I absolutely loved getting to see this movie, which I’d never seen before, on the big screen at a local theater. I confess, I don’t even have the slightest idea why it screened for two days at the local arthouse; there’s usually some reason for these classic screenings, but I remain ignorant in this case. Not that I care, because the film was so immersive, so intensely great that I was just dazzled for the entire nearly two hour running time. The film captures an extensive portion of the farewell concert of the Band and the roster of guests is incredibly impressive, too impressive really to even attempt to name the standouts. And now I’ll name the standouts: Ronnie Hawkins’ insane version of Who Do You Love?; Clapton’s uber-cool rendition of Further On Up the Road; The Staple Singers’ gospelly rendition of The Weight; basically every single thing Levon Helm does – his drumming seems to essentially be a rhythmic seizure. But it’s ridiculous to keep talking about the music. Scorsese wisely realizes that the best parts of a music documentary is the music, so he keeps the talking head/back-stage interviews to a bare minimum. Very nearly the entire running time is just wonderful, entertaining, high-energy music and this may now be my favorite music documentary. Actually I’m pretty sure it is. There are a couple of missteps; Neil Diamond is weirdly out of place and Joni Mitchell, an artist I typically love, is strangely mediocre. But those are minor complaints and not serious enough to keep this film from being a great one. It captures a load of legends at the height or near the height of their powers and the music almost never stops. What a masterpiece. Highly recommended. 4 stars.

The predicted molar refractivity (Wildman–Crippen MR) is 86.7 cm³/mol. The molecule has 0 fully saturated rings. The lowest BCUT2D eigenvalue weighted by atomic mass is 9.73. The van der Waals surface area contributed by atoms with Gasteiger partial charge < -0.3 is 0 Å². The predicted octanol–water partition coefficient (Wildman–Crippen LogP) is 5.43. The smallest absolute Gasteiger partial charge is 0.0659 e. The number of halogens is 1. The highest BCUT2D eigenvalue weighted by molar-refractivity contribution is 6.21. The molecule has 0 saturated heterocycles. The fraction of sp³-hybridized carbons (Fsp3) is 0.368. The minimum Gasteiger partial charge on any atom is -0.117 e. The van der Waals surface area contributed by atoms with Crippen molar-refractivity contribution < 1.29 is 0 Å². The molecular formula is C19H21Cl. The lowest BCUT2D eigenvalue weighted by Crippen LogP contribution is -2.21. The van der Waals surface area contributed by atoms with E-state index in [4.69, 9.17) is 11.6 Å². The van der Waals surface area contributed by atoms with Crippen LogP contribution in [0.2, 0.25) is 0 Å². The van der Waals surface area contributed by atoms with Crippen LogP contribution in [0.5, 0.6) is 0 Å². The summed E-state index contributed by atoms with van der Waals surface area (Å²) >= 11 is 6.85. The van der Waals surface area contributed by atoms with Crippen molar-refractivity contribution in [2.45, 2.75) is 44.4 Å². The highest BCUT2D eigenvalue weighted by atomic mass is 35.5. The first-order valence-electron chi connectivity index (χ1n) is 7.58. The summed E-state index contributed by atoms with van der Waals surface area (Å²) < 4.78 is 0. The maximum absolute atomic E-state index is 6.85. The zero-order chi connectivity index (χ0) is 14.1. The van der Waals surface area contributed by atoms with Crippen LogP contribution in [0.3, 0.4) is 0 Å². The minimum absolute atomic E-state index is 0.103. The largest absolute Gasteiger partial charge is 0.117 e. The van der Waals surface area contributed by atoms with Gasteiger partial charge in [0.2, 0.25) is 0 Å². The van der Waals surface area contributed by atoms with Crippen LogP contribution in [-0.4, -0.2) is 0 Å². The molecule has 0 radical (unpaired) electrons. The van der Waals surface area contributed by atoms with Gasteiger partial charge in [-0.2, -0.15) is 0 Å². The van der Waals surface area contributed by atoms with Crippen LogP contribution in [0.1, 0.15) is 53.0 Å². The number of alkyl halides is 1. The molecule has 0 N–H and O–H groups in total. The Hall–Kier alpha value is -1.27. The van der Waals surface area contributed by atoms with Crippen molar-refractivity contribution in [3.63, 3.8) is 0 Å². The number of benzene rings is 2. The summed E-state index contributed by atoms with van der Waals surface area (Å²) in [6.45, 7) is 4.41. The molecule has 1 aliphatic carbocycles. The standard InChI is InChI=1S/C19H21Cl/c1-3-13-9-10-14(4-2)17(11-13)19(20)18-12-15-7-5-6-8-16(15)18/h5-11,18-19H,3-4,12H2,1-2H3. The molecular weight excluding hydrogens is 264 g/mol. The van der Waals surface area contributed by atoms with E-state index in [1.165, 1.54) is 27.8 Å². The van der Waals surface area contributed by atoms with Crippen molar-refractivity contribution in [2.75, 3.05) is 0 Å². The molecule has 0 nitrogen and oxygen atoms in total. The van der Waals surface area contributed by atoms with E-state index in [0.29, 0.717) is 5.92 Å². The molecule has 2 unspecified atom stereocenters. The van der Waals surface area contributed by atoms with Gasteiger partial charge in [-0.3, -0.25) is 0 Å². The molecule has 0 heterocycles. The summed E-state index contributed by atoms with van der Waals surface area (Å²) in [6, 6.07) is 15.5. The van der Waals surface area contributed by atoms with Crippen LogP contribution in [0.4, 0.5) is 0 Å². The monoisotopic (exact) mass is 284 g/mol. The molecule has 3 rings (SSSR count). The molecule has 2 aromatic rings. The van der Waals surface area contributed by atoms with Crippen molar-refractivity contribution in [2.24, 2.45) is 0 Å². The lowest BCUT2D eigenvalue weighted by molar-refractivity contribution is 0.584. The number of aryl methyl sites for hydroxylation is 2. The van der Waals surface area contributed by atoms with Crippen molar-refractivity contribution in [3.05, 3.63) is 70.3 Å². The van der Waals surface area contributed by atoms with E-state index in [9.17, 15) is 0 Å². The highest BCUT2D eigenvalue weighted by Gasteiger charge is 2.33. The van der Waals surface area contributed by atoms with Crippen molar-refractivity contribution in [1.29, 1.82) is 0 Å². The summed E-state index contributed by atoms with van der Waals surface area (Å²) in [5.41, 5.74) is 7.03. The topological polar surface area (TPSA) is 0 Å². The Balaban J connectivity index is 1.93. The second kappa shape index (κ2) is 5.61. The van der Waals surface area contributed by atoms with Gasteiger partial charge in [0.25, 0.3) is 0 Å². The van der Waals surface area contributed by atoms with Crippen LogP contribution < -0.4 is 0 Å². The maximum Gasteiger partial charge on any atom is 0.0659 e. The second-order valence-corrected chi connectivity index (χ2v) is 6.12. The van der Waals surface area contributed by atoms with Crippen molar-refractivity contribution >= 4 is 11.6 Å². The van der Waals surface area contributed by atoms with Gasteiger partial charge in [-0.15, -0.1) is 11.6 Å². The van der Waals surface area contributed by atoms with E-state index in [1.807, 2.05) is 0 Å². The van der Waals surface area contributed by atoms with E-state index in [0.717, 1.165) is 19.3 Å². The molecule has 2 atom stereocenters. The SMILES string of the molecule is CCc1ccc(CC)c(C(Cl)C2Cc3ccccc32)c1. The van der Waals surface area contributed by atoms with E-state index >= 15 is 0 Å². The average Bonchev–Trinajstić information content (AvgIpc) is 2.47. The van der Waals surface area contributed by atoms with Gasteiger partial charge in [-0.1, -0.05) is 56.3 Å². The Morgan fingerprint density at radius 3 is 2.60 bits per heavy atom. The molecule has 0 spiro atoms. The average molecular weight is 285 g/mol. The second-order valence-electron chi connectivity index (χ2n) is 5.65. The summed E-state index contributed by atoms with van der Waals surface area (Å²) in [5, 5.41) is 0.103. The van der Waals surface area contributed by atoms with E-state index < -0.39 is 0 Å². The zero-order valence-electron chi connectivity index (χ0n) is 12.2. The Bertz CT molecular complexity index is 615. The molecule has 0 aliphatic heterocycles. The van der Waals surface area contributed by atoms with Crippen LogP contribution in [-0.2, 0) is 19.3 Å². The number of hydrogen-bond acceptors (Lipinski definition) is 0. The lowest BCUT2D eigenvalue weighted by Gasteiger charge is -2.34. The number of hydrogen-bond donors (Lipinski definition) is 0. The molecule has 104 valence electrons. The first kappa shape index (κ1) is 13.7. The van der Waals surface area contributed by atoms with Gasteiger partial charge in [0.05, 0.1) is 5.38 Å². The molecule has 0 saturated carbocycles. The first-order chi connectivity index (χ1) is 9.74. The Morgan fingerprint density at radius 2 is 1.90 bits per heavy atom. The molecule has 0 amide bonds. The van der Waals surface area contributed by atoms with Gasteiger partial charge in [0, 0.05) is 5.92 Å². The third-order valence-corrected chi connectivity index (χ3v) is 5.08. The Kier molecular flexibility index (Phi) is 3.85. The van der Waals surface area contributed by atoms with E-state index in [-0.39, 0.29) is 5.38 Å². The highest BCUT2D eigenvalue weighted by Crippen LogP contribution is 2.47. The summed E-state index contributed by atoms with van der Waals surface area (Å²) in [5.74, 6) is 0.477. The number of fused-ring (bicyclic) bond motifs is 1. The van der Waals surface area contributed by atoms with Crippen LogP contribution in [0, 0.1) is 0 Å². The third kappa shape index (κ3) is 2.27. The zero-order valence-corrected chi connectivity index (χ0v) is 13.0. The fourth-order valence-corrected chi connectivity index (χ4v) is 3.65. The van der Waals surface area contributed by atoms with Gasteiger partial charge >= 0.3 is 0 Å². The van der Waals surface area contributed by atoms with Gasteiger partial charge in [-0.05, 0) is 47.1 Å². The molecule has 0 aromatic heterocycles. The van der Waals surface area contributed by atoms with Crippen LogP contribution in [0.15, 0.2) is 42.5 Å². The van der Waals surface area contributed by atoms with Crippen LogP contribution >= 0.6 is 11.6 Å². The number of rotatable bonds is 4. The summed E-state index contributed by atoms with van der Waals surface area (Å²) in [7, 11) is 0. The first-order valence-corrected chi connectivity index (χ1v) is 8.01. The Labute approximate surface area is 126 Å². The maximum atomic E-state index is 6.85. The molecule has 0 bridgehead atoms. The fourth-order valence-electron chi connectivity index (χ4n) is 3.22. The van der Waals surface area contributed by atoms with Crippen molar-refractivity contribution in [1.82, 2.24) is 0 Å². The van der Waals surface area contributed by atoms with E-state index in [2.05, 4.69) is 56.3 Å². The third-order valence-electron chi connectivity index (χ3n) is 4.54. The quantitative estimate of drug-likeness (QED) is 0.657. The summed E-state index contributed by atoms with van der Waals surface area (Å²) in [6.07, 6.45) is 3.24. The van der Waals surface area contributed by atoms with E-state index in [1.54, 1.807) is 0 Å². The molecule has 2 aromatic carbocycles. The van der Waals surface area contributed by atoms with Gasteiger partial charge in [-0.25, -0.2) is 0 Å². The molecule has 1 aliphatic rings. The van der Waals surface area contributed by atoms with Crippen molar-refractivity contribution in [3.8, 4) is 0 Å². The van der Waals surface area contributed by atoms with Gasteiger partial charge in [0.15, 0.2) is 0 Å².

tl;dr – astoundingly great concert film focuses on the music, instead of back-stage drama, and with this roster of legends and this set of songs, that’s the right decision. 4 stars.